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For the record - my entire Navy career was as an electrician, and my degree is in power electronics.

Any first year EE student has observed that you really can make a (fairly poor) voltage by simply waving a coil around in the air. This works in the usual way, because the earth has a magnetic field - nothing weird. It is weak - maybe even weaker than you think it is. But, it's enough for what we need. The biggest problem now is that the time traveler absolutely must have a way of rectifying current flow or else fail entirely.

The reason why he needs it is because we need to feed the output of the generator into the input of a handwound electromagnet at the core of the generator end through sliprings - literally a round piece of metal that another conductor can ride on, to which the magnet is connected. If the input isn't rectified, then the north and south poles of the magnet switch places every cycle and your alternator doesn't alternate very well.

If you can do that, the next problem is controlling the feedback loop. When trying to start the generator, everything is great - you have a tiny little current flow gradually bolstering the field of the ferromagnetic core. Once the field comes up, you have a problem - you are passing a non-zero voltage through a very low resistance. This is will do one of two things - most likely, it will prevent your generator from being able to develop a workable output, because it is shorted. But if you work real hard, and have steady hands, and built a pretty good generator head, the feedback loop will spike the voltage on the generator head and utterly destroy all your work. Note that this isn't free power - the equation sacrifices current flow for voltage and you arc through your insulation. This is almost the exact reason why permanent magnets are used so often - since they are constant, you don't have to have as robust a regulator.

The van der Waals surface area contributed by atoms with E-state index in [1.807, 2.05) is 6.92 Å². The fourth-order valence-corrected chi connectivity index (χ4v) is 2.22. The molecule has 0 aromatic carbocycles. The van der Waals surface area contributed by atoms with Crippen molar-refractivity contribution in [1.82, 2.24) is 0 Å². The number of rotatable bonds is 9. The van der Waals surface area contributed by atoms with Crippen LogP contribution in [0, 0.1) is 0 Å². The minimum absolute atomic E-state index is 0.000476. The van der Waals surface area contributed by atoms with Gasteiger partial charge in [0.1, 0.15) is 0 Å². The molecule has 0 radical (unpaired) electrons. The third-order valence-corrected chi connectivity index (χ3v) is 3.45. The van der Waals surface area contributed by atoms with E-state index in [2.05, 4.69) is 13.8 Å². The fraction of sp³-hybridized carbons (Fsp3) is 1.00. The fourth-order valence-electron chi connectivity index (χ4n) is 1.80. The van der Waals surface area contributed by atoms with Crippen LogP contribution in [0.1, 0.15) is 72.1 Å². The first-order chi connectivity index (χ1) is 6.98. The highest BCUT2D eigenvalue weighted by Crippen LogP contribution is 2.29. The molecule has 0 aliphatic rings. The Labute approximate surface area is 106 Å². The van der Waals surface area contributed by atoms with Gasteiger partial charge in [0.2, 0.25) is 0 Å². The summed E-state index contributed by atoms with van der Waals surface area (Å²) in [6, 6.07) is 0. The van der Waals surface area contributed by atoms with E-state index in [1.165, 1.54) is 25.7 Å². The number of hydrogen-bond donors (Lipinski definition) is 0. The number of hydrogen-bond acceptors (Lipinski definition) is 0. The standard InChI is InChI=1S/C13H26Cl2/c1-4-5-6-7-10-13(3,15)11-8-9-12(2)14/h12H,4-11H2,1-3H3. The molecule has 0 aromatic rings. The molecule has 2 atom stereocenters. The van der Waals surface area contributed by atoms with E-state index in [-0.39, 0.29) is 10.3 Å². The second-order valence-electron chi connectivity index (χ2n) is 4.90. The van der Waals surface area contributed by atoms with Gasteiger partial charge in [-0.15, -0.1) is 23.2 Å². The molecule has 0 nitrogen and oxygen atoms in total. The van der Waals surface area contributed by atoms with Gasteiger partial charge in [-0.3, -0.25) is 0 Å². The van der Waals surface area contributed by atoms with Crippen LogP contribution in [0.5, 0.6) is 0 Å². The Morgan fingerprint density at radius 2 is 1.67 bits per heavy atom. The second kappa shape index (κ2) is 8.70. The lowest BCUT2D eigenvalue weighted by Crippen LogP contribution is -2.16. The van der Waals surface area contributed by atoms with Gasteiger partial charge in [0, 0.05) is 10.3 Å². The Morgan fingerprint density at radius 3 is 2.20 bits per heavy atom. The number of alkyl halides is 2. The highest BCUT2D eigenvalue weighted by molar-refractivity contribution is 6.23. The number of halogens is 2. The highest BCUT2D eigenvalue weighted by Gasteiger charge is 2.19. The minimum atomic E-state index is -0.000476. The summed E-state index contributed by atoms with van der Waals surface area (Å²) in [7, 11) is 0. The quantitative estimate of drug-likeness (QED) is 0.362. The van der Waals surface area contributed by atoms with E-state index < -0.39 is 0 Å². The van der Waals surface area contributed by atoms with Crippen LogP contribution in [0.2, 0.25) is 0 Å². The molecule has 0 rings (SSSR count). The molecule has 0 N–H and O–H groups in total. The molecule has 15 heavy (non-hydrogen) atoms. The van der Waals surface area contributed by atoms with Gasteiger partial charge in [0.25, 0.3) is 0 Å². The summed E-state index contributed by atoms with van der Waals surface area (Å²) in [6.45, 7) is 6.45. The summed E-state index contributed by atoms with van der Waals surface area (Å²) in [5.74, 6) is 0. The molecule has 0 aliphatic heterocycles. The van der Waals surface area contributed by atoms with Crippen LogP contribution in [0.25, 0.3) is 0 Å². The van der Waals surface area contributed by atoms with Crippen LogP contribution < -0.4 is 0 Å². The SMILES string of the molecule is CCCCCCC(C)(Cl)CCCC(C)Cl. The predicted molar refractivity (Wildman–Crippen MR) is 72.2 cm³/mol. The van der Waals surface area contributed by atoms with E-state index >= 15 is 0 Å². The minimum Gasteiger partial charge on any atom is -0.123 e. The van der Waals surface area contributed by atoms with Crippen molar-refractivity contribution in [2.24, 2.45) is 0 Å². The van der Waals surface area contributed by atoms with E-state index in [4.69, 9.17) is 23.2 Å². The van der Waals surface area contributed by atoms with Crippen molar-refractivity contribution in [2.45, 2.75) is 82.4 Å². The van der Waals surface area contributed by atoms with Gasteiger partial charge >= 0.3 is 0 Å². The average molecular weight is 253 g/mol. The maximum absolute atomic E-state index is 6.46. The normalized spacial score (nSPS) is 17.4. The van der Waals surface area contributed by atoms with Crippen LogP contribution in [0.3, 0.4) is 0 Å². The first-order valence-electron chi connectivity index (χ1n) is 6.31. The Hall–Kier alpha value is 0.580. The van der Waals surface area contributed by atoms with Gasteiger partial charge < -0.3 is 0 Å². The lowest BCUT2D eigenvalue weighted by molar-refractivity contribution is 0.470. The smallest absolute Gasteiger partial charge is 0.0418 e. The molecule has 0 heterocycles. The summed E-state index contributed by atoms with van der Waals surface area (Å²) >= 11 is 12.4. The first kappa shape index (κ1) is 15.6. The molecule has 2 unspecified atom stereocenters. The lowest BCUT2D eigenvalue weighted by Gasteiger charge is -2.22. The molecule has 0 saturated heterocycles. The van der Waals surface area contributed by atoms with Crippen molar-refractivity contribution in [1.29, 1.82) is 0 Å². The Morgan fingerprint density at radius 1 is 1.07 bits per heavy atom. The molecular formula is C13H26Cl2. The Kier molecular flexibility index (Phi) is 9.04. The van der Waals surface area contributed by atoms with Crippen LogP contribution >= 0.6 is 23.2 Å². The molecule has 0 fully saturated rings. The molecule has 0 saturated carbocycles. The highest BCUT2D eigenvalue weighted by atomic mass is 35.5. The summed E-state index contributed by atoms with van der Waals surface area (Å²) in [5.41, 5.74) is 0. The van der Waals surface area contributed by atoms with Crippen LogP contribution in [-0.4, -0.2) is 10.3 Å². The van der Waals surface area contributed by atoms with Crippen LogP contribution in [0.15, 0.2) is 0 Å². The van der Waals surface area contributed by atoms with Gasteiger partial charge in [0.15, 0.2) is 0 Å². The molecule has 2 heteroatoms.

I'll skip over some of the more technical stuff by saying that it is much more likely that the brave adventurer would be forced to build a DC machine. This is actually harder to make, but, it allows the use of a special mechanical rectifier called a commutator. The commutator is a multi layered ring of conductive sections separated by a mineral insulator in thin strips, on which a conductor can slip while it is rolling. Each set of sections on opposite sides of each other is connected to a separate conductive loop, and no two sets are connected. Since the current goes into and out of the commutator at fixed angles, the corresponding magnets can be placed at a certain angle with respect to the commutator entry and exit conductors - the rotor spins but the relationship between the magnetic fields doesn't reverse. (Yes, this is about as non-technical as I can make this - sorry guys.)